We live in an attention driven economy. Attention span is continuously decreasing, and advertising is trying to grab a piece of our browsing time like a peacock with its wings open.
During the last year, I have built a startup focused on providing user-insights to designers, and I consulted hundreds of people and businesses on their creative positioning. And advertising was where they were getting it all wrong.
We, as people, tend to simplify things and make them binary options. Let me explain my point. The most common thing we hear is that if we increase the Awareness stage of our funnel, then we will increase the Lead stage also. While the logic sounds true, we have found that it depends.
We conducted a case study with FANDOM, a global website with an audience of over 200 million unique fans with more than 400.000 communities. It is fair to say that this was a large scale study.
The key insights we extracted from historical data and from A/B testings we deployed was that higher Awareness does not result in higher Click Through Rates (CTRs). Moreover, we noticed that clear and concise designs were achieving more top stats.
We measured Attention and Clarity of the Ad designs using VisualEyes to get data from the get-go. Moving forward, I will describe to you how we actually tested the designs and how we predicted Display banners’ performance.
Two banner designs, one winner. Can you guess which of the following two banners achieved the highest CTR?
When we push advertising banners to ad networks, they are displayed to various websites and devices. Testing the banners in isolation and expect to get credible attention results back is not the best practice.
What we did with FANDOM’s team to predict how much attention a banner would get, was to use VisualEyes’ Areas of Interest feature and test banners inside real website environments. Measuring in a real UI would give us far more credible results.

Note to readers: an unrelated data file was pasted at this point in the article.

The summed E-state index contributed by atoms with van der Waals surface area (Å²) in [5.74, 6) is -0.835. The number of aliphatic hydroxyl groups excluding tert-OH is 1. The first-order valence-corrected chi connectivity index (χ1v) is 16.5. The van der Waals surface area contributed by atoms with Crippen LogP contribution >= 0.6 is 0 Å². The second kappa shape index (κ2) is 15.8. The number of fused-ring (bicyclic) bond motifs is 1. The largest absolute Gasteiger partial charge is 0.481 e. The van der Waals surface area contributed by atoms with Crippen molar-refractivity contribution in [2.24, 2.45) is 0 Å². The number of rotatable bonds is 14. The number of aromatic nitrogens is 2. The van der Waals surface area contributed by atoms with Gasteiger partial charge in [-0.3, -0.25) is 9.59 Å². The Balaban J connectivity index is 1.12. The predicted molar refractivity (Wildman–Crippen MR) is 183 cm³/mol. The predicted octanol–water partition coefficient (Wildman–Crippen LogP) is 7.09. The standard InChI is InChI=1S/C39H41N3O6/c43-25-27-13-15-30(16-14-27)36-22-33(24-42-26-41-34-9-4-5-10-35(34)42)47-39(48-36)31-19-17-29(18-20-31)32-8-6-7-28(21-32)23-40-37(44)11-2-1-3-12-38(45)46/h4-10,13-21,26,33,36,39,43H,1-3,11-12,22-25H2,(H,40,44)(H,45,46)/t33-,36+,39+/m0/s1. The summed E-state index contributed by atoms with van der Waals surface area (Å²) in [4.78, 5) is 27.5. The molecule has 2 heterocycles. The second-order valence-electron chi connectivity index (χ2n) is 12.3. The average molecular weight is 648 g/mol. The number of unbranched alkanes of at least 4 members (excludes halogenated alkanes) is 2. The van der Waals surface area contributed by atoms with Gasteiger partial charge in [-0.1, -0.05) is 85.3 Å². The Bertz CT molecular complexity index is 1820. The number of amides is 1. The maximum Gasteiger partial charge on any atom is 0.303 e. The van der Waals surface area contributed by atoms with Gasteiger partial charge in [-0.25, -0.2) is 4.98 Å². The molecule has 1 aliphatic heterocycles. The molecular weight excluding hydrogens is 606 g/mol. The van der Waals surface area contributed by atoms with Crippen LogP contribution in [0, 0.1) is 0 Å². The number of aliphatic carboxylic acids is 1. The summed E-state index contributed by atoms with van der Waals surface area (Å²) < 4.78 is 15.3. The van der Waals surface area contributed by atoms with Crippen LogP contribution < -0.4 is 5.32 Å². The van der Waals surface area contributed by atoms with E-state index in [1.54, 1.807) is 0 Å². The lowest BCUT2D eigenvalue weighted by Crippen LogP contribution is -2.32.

Areas of Interest are showing how much attention a specific area inside our design will get based on thousands of historical Eye Tracking data.
After we tested our banners as seen below, we had a clear attention winner, banner A, which outperformed banner B.
That means that banner A is more attention-grabbing! Now let’s test which banner is appealing cleaner to users and then we can discuss the actual results of Click-Through Rates.
Advertising banners have one goal, to inform people about the services or products we are offering. Low CTRs can only mean two things. People do not care about our offerings or that people could not engage properly with our offerings.
Our next test will evaluate how clean and appealing our designs are to an average internet user. We will extract those data with VisualEyes’ Clarity Score feature and with quantitive data on sight, we can better form an opinion on which design is cluttered and which one is not.
Clarity Score evaluates how clear and aesthetically appealing is your design. This metric is based on large-scale studies with thousands of testers from across the globe.
Now it appears that Banner B, while less attention-grabbing, is by far cleaner than the first one.
The results came back after nine days, and with statistical significance, FANDOM’s team knew the winning banner.
The second banner outperformed the first banner with a 20% increase in Click-Through Rates.
Although the first proved to be more attention-grabbing, we can see with concrete proof that clear information is far more credible success predictor for our advertising campaigns. We may attract fewer eyes in our display banners, but those eyes are going to engage more.
- Attention-grabbing elements do not result in higher CTR
- A clear design with specific objectives can help you get the clicks you want
- Pre-testing with technologies like VisualEyes can help you step up your ad game